Concepts: Archaea, Bacteria, Eukaryote, Ribosomal RNA, Soil, Steppe, Prairie, Alluvium

28

Amoebic liver abscess (ALA) is the most common extra intestinal manifestation of invasive amoebiasis caused by Entamoeba histolytica. The lack of early and accurate diagnostic test to differentiate various causes of liver abscess necessitates more reliable laboratory diagnostic test. The present study was conducted to assess the applicability of Loop-Mediated Isothermal Amplification (LAMP) assay for detection of E. histolytica in ALA cases. Fifty patients (n = 50) with clinical suspicion of ALA were enrolled in the study. All the clinical samples were subjected to conventional PCR assay. LAMP assay was standardized and the results were compared with that of PCR assay. Out of fifty pus samples thirty-six (72 %, 36/50) were positive for E. histolytica with conventional PCR assay and forty-one (82 %, 41/50) were positive by LAMP assay. Thus, five additional positive cases, missed by conventional PCR were positive with LAMP assay. Apart from rapidity, operational simplicity of LAMP assay high specificity and sensitivity, one-step amplification, higher yield and immediate visual detection may serve as a better diagnostic tool for diagnosis of ALA.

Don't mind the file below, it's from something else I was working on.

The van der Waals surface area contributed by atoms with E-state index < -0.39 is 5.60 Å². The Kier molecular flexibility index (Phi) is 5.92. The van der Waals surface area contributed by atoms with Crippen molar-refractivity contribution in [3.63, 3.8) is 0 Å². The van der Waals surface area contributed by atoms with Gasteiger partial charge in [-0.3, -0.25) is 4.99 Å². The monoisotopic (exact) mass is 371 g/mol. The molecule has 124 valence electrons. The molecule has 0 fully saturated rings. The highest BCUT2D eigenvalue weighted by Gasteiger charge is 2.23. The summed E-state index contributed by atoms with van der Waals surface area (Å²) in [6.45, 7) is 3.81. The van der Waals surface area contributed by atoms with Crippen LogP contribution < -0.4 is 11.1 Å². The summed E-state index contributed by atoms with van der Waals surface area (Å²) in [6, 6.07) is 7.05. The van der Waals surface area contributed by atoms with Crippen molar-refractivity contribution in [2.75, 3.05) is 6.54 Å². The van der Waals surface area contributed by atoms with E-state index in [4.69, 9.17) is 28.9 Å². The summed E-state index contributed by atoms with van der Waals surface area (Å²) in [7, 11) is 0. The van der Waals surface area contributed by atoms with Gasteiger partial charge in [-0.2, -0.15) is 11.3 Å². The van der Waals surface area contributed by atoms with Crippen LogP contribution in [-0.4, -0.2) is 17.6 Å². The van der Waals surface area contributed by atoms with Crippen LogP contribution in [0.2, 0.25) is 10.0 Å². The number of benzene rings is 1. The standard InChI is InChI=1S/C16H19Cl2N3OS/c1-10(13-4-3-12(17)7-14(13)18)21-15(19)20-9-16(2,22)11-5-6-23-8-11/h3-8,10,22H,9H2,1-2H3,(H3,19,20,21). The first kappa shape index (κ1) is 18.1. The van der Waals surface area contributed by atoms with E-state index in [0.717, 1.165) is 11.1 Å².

Concepts: Diagnosis, Type I and type II errors, Sensitivity and specificity, Entamoeba histolytica, Amoebic dysentery, Amoebozoa, Entamoeba, Liver abscess

28